California Grad Students Sit Down for Union Democracy
Update! This afternoon the UAW Local 2865 election committee agreed to resume the vote count on Thursday, with a neutral mediator in attendance and safeguards for a fair count. Members of the reform caucus say they will continue their sit-in through the count.
Afraid you might lose the vote? Stop the count and run. That’s what incumbent leaders did in United Auto Workers Local 2865, representing 12,000 graduate student workers at the University of California.
Members of the reform caucus Academic Workers for a Democratic Union (AWDU) are staging sit-downs at their union headquarters in Berkeley and Los Angeles, demanding that their union resume the vote count immediately.
A heated election, the first real contested one in the union’s 11-year history, pitted incumbent leaders, organized as United for Social and Economic Justice (USEJ) against AWDU. Only 1,500 members had voted in the previous officers election, but more than 3,200 members cast ballots last week.
Now ballots from Berkeley and Los Angeles, representing nearly half of all votes cast, remain uncounted. Members on those campuses risk being disenfranchised.
The count began Friday, after three days of intense voting on nine UC campuses. Both sides filed many challenges alleging election irregularities, but the local’s elections committee agreed on Saturday morning to proceed with the count and address the challenges afterward.
Counting proceeded smoothly throughout Saturday, with the tallies showing a tight race. The two largest campuses, Berkeley and UCLA, had yet to be counted. UCLA was a hotly contested battleground, and Berkeley is an AWDU stronghold. The numbers were not in the incumbents’ favor.
At 5 p.m. Elections Committee Chair Travis Knowles called for a one-hour break, during which he consulted with incumbent Jorge Cabrera, southern region vice president. The one-hour break turned into a three-hour break.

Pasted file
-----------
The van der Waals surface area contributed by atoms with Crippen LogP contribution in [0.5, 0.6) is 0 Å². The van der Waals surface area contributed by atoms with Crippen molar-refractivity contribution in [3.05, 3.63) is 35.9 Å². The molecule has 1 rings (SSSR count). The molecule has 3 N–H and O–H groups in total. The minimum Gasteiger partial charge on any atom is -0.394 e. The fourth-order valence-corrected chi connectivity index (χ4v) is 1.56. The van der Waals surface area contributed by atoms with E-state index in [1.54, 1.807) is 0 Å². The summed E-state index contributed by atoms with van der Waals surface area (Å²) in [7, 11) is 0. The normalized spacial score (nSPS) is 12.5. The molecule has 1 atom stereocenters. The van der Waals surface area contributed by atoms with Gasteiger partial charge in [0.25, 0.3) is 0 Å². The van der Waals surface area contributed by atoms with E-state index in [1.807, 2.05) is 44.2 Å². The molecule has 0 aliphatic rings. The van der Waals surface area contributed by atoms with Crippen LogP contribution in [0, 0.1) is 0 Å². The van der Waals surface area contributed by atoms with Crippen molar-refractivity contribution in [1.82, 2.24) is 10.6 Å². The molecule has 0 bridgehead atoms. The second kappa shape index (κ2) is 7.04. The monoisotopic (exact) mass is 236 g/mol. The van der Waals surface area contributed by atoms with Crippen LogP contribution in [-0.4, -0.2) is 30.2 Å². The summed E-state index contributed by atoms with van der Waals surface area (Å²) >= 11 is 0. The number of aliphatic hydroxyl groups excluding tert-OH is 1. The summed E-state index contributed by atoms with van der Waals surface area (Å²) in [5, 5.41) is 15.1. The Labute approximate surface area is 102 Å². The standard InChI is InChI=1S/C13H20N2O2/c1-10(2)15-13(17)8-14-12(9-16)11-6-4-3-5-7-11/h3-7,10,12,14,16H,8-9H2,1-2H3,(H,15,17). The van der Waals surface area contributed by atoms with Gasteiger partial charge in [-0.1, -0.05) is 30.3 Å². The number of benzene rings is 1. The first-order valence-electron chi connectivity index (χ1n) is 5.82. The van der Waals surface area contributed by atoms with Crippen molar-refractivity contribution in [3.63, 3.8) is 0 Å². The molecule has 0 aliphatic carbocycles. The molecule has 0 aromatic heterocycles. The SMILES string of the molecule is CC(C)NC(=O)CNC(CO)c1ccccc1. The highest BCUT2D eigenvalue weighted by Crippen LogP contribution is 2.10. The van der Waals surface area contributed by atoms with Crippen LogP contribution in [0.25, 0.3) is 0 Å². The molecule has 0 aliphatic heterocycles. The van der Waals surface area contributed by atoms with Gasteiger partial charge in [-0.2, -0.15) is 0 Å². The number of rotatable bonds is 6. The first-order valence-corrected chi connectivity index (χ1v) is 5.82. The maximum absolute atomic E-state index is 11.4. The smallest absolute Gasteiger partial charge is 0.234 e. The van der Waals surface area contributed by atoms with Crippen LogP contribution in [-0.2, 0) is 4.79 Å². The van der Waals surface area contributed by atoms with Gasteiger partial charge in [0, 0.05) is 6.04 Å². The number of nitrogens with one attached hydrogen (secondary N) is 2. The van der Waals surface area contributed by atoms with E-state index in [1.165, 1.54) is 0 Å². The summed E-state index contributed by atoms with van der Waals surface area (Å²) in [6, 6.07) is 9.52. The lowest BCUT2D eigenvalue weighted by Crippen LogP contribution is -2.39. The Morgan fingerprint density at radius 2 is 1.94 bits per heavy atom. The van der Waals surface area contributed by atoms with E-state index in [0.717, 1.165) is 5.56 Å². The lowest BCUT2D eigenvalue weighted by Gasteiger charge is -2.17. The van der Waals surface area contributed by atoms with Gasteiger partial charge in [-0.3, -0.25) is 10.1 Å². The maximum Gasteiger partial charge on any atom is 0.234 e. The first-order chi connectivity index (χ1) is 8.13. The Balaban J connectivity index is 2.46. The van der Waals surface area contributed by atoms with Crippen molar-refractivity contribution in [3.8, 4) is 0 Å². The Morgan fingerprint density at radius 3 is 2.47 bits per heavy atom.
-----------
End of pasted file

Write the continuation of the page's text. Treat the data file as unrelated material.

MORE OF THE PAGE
When Knowles reappeared, he remarked on the seriousness of the challenges and then moved to “partially certify” the election results. Resolution of the challenges for Berkeley and UCLA would be referred, he said, to the local’s Joint Council, which does not meet until July.
Knowles quickly called for a vote of the elections committee—although he did not call for “nays”—and declared the motions approved. He then fled the premises along with all USEJ supporters in attendance. AWDU supporters and other election observers secured the ballots and began monitoring them around the clock in the LA union hall.
Yesterday, 100 Berkeley members rallied on short notice to demand a resumption of the vote count. They marched to the Berkeley union headquarters and sat down to protest their potential disenfranchisement. They’re taking shifts and vowing to remain until the vote count is completed.
Members at UCLA have set up a live webcam of the abandoned ballots to monitor them, and have started a Facebook page for the Abandoned Ballot Boxes.
The suspended count and the sit-downs have gotten the attention of the UAW International. Mike Miller, International rep, met with both presidential candidates yesterday and expressed a willingness to resume the vote count, but no firm timeline has been set to re-start the count.
A group of more than 80 labor scholars has called for all the votes to be counted. Paul Worth, a member of the Berkeley City Labor Commission, California State Senator Loni Hancock, and Assemblywoman Nancy Skinner have expressed concern about the vote count as well.
Head to awdu.org to learn more, see a live stream of the sit-down, and sign a call for the immediate resumption of the vote count.
Barry Eidlin studies sociology at UC-Berkeley and is a member of UAW Local 2865 and AWDU.